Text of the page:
In order to limit global warming by reducing carbon emissions, Lord Browne argues that the biggest barriers to a low-carbon economy in the UK are not scientific or technological but political
When it comes to climate change, the gap between the vision of both scientists and engineers and the will of politicians is sometimes very stark. The problems caused by the changing climate are now better understood than ever, yet there is a frustrating sense of inertia when it comes to taking action.
The Fourth Assessment Report from the Intergovernmental Panel on Climate Change (IPCC) suggests that we must halve global greenhouse-gas emissions by 2050 in order to stand a good chance of limiting global warming from pre-industrial times to 2 °C. The UK’s independent Committee on Climate Change has recommended an 80% domestic reduction in the same period – a target now enshrined in the pioneering Climate Change Act passed in 2008.
Meeting these challenging targets will require nothing less than a revolution in the three areas of the UK’s energy mix: electricity, transport and heating. There are no silver bullets when it comes to low-carbon energy and governments should refrain from picking winners at this stage.
So what might the future energy mix look like? In power generation, the UK could deploy a whole suite of renewable technologies currently at different stages of development: from mature technologies such as onshore wind plants and biomass energy plants to emerging technologies such as offshore wind facilities and photovoltaic solar cells to experimental technologies in wave and tidal power.
Integrating large amounts of renewable energy while also keeping costs down will require the development of a more flexible, “smarter” grid network that is able to intelligently manage consumer demand by communicating with meters installed in our homes. Energy from nuclear plants and fossil-fuel plants fitted with carbon capture and storage facilities could then provide clean, low-cost base-load generation from secure sources of nuclear fuel and indigenous coal.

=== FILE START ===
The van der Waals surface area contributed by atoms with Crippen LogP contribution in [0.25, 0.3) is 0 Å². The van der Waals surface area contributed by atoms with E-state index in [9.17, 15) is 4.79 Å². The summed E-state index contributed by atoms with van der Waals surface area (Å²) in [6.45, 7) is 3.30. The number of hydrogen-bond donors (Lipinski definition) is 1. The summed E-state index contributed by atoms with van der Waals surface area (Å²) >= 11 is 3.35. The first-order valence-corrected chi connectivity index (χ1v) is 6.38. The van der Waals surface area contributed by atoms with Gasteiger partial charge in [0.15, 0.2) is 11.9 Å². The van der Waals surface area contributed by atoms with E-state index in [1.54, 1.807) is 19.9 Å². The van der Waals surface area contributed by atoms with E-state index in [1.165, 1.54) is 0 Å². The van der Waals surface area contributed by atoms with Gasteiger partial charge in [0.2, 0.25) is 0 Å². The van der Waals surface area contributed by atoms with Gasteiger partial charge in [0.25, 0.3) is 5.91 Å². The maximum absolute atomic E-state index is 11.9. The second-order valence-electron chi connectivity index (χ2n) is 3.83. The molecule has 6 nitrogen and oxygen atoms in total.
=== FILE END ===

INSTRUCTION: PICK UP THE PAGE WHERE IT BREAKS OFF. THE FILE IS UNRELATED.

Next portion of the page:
In transport – which is currently 95% reliant on oil – first-generation biofuels from food crops are already in use, while second-generation “ligno-cellulosic” biofuels from energy crops are nearing the commercial development stage. Even in aviation, a sector that attracts its fair share of criticism, tests have shown that biofuels can be blended with kerosene in jet-engine fuel. There is also growing momentum behind electric cars, run on either renewable electricity or hydrogen fuel cells.
In heating, which is often forgotten in debates on energy policy, the UK could learn from other countries’ experiments with combined heat and power co-generation plants and district heating networks – using waste heat from small- and mid-scale power plants productively, close to where it is generated. Ground-source heat pumps that make use of natural geothermal energy might also prove to be a viable alternative to natural-gas boilers.
With so many technologies to choose from, it is clear that the greatest barriers to the low-carbon revolution are not scientific or technological. Nor, indeed, are they related to macroeconomic cost – various independent analyses put the figure at just a few percentage points of gross domestic product lost over the coming decades. The biggest barriers are in fact political.
Combating climate change
I would suggest four imperatives for politicians constructing energy policy in response to climate change. The first is not to compartmentalize climate change as an issue. Its effects will be extensive – affecting everything from weather patterns to defence policy – and our response to it must be equally broad. Politicians must lead from the front, demonstrating to their citizens that environmental integrity is a tangible part of other social priorities such as economic prosperity and national security.